Date of Award

5-2018

Culminating Project Type

Dissertation

Degree Name

Higher Education Administration: Ed.D.

Department

Educational Administration and Higher Education

College

School of Education

First Advisor

Steven McCullar

Second Advisor

Michael Mills

Third Advisor

Mumbi Mwangi

Fourth Advisor

Sue Field

Creative Commons License

Creative Commons License
This work is licensed under a Creative Commons Attribution-Noncommercial-No Derivative Works 4.0 License.

Keywords and Subject Headings

Nursing Directors Turnover Job Satisfaction Feminist

Abstract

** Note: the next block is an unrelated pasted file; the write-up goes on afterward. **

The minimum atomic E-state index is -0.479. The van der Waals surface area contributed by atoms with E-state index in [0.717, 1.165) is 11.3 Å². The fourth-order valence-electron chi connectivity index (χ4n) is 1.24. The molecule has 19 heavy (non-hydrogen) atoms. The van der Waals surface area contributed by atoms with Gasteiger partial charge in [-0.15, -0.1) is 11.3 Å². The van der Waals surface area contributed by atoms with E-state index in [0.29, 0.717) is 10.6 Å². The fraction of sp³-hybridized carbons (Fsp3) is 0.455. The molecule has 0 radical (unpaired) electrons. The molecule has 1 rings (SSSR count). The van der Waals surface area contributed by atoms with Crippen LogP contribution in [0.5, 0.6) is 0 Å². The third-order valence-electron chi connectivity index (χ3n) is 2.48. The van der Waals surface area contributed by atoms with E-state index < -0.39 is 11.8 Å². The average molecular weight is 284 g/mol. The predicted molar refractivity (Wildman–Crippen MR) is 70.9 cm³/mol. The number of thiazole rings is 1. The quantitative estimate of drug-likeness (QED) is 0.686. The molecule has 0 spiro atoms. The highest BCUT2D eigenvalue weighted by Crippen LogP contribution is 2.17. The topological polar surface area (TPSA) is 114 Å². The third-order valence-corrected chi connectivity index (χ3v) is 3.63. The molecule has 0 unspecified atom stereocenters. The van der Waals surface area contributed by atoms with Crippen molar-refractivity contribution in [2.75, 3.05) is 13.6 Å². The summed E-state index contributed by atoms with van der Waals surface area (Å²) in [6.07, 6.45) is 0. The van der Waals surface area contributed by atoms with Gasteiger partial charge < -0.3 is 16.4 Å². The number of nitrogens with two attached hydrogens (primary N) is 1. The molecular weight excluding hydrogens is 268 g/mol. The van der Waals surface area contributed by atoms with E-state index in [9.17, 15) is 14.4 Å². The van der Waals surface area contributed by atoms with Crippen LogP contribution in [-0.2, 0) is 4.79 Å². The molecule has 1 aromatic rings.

Turnover in academic leadership of nursing programs in our community colleges is a national problem. This qualitative study explored and documented the stories of six female practical nursing and associate degree nursing program directors and deans in the MN State college system, who voluntarily left their positions. This study looked to amplify their voices to help inform a solution to address the turnover problem. The feminist theoretical framework with the Job Characteristics Theory model were used to understand how job characteristics influenced job outcomes for female nursing directors and deans, and how their lived-in experiences effected work motivation, performance outcomes, and turnover. Results of this study indicated the critical role of relationships with supervisors and faculty, the role of gender, the heavy workload, and the lack of authority had on the experiences of nursing directors and deans. Other subparts that emerged included the impact of faculty shortages, participants’ experiences in being prepared for the nursing director or dean role, contracts and compensation, and the desire by all participants to improve the position to minimize turnover. Recommendations to address this problem were solicited from the participants as holders of the truth, having lived through the experience, and therefore in the best position to provide insights. Recommendations included professional development and mentorship opportunities, standardized job description and employment contract, centralizing work, administrative support personnel, supporting self-care and recognition of the work by nursing directors and deans, and creating opportunities for senior leadership outreach.

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